A popular sentiment one hears these days is that the world is getting smaller every day. While this statement is purely figurative, the way social media, television, news outlets and even education have brought us together on a global scale speaks for itself. Want to hear the latest news from China? There’s a YouTube account for that! Curious about how the Eurozone crisis is being sorted? There’s blogs aplenty! Want to watch English-subtitled Korean network television? It’s all available at your fingertips – all you need is access to an appropriate device and you’re good to go. While this new interconnectedness can feel somewhat overwhelming or even daunting, the truth is that now, quite literally, a world of opportunities is more accessible than it has ever been before.
We are living in a world in which it is not uncommon to encounter a structure similar to the following hypothetical scenario. A company that was founded in Korea is researching in Korea, manufacturing in Canada and banking in Switzerland. Though this might seem very specific, in this case the countries are interchangeable: they could easily be swapped out for myriad other nations to make as plausible a scenario. The bottom line is that nations are now relying on one another for all manner of capital, and this means that professionals from all manner of industries, spanning all sorts of countries and cultural contexts, must now interact with each other on a regular basis. I imagine that this will only become more and more common as time goes by. So what does this mean for students and budding young Canadian professionals with cultural savvy? The answer is opportunities.
In the world of Canadian postsecondary academia, the disciplines that fall under the category of area studies – those concerned with a specific country, its culture and language – have long been considered “impractical” disciplines to major in. The popular notion is that when one chooses to major in something such as western European or Middle Eastern studies, they are at best gunning for a PhD in order to someday become a tenured professor in their subject. At worst they are simply learning for the sake of learning before entering the decidedly non-lucrative field of fast-food production. However, I am convinced that this is no longer the case.
I am currently specializing in East Asian studies (it’s all I study) at my university, with a particular focus on South Korea – in other words, I am focusing on one of those areas of study that are widely deemed impractical. But because of my major, I possess much esoteric knowledge about Korean culture, media, history and even business and economics (to a certain degree). On top of all that I can now speak Korean at an intermediate level and I must reach the advanced level before I’m able graduate (in other words, I must be more or less fluent). When asked why I’m studying Korea and what I hope to do in the future, the following statement from Foreign Affairs, Trade and Development Canada on the Government of Canada’s website comes to mind: “Canada–South Korea two-way merchandise trade is robust, nearly reaching $10.1 billion in 2012. At the end of 2012, Canadian foreign direct investment (FDI) in Korea was $569 million, while Korean FDI in Canada was over $5.8 billion.”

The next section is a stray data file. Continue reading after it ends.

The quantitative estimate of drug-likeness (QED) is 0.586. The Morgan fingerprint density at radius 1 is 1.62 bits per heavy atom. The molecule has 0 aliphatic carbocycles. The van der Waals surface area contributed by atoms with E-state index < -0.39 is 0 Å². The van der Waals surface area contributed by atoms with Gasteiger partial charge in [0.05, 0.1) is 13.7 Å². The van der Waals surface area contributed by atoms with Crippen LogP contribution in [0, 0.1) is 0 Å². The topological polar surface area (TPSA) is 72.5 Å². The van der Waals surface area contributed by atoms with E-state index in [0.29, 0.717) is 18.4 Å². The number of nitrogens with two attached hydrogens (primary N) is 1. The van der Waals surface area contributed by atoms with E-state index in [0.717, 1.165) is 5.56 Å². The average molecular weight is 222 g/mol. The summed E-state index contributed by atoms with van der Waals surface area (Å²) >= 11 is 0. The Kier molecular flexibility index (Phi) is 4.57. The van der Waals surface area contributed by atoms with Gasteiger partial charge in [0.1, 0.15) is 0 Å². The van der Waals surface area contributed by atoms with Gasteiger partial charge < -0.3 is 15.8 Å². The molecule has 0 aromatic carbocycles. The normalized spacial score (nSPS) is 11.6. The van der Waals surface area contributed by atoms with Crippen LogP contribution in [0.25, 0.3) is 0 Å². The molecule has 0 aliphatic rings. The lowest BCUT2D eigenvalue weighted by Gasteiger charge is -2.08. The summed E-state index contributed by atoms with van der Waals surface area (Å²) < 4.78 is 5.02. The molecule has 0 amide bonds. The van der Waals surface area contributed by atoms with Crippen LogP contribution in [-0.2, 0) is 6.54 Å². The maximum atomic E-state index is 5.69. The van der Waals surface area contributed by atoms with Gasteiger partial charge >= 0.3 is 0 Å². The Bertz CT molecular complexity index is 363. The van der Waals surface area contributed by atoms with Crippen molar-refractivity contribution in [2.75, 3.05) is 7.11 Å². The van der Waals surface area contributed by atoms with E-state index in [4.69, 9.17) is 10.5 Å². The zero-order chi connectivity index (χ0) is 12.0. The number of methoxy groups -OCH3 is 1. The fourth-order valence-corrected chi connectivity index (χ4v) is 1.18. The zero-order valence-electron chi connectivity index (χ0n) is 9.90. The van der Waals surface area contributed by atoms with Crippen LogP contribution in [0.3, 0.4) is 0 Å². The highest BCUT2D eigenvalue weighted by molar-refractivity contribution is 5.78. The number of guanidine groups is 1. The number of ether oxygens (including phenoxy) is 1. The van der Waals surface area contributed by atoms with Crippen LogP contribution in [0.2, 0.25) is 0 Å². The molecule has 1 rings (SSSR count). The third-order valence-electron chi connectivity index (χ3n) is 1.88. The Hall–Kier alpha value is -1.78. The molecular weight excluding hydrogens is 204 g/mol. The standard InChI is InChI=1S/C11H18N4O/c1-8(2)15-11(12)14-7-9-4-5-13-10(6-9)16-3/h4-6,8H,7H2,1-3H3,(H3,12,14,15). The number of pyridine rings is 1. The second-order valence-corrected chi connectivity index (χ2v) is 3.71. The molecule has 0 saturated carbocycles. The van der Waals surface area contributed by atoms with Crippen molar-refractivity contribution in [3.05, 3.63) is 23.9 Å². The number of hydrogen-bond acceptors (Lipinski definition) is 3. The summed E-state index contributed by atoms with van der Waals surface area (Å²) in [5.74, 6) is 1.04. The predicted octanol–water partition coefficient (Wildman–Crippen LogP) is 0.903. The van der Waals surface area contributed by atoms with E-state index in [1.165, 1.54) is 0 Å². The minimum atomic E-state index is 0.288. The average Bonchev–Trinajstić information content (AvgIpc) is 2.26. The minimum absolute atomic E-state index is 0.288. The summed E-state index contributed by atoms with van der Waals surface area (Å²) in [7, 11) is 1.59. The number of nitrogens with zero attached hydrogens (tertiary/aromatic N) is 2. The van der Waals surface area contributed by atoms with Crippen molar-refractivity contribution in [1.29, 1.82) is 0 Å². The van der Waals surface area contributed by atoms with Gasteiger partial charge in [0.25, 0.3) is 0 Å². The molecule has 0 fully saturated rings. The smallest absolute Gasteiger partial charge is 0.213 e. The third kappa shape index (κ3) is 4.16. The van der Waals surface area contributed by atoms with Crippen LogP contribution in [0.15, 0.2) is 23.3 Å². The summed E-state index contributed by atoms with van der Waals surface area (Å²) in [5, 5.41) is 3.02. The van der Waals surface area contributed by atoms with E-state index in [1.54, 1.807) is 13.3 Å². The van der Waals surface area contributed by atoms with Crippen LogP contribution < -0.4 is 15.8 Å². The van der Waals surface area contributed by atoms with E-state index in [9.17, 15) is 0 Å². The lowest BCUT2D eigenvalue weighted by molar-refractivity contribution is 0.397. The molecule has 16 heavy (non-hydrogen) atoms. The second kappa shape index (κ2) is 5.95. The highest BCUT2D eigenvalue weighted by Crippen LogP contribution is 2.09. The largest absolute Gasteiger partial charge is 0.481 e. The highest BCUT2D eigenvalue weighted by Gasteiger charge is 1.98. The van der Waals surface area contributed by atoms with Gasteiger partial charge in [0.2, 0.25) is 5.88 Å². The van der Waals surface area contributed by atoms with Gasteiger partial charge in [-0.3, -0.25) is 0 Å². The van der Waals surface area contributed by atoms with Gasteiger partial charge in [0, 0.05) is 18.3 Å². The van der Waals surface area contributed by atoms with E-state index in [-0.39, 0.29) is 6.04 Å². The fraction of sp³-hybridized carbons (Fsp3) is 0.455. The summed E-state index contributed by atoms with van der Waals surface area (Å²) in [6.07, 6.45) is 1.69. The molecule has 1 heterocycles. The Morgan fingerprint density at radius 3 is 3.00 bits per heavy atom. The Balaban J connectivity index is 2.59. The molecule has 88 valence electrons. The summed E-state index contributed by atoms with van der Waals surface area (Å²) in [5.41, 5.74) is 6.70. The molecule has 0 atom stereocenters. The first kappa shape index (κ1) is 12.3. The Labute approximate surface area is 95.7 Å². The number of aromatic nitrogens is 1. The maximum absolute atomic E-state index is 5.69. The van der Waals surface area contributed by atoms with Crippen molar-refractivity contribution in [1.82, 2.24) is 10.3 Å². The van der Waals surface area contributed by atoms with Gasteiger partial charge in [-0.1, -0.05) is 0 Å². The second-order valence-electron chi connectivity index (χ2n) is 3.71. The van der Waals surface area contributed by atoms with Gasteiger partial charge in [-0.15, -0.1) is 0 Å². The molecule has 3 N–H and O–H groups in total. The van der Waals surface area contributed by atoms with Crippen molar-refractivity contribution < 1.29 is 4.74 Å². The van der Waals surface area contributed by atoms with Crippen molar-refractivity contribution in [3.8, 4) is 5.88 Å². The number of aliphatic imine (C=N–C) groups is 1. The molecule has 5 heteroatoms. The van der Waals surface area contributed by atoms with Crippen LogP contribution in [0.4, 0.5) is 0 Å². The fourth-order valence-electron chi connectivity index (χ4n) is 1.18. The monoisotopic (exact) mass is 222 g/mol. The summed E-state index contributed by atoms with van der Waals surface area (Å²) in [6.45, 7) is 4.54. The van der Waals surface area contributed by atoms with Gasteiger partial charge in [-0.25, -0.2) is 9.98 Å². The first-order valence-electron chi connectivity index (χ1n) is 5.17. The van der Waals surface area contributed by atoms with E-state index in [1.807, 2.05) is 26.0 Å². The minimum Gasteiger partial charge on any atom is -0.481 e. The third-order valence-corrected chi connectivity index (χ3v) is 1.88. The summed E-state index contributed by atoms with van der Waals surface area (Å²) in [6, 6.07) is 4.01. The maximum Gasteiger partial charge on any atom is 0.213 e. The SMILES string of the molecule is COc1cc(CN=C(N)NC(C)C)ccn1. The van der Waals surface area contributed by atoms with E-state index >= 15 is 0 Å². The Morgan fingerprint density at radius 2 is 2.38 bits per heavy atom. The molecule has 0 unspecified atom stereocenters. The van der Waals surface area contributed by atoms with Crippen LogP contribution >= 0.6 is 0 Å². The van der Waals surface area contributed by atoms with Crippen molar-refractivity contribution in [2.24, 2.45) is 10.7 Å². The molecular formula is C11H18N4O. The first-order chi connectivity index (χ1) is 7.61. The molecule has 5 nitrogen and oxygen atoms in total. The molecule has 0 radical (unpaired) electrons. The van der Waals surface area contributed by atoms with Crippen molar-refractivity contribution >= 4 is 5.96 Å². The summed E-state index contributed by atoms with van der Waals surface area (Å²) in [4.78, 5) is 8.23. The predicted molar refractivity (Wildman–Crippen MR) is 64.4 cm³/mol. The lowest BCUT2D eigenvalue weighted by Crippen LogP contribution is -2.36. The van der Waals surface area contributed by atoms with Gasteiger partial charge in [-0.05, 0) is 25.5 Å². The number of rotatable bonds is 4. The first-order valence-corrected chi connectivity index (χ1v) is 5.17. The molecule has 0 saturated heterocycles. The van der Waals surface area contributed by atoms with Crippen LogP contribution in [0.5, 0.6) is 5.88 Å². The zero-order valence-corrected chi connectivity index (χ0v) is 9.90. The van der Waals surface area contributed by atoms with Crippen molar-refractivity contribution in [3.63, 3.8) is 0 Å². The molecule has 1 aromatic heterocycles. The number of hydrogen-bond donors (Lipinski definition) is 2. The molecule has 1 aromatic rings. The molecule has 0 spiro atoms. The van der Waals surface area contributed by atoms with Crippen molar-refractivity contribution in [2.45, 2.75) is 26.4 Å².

These numbers are nothing to scoff at, and they have been rising steadily over the past decade, according to the Canadian Parliament’s website. They also don’t take into account capital earned by Canadian branches of your favourite Korean-born companies such as Samsung, LG and Hyundai, which, if you walk down any street, you can only assume are doing better than ever. Indeed, trade between Korea and Canada is alive and well and on the upswing as Korean business continues to expand into the world at large. Furthermore, to make things even more interesting, negotiations over a full-on free trade agreement (FTA) between Canada and Korea have resumed in 2012 after a six-year hiatus; they are going on as I’m writing this.
In light of all these new trade developments and expansions, I’m beginning to feel that Canadians (like me) who have a working knowledge of Korean products, media and culture; who can speak the language (or are seriously working towards it); and who have no qualms about working abroad will have an ever-increasing scope of work opportunities in the near future.
Join me next week, when I’ll dive a little deeper into the details of the new FTA negotiations and what it means for Canadians who are passionate about work in or relating to Korea, and for Koreans who are interested in Canada.
For the Government of Canada’s webpage regarding the Korea-Canada FTA negotions go here: http://www.international.gc.ca/trade-agreements-accords-commerciaux/agr-acc/korea-coree/index.aspx
For the Parliment of Canada’s webpage on trade between Canada and Korea over last two decades go here: http://www.parl.gc.ca/Content/LOP/ResearchPublications/2011-14-e.htm
For the University of Toronto’s Centre for the Study of Korea’s website go here: http://www.utoronto.ca/csk/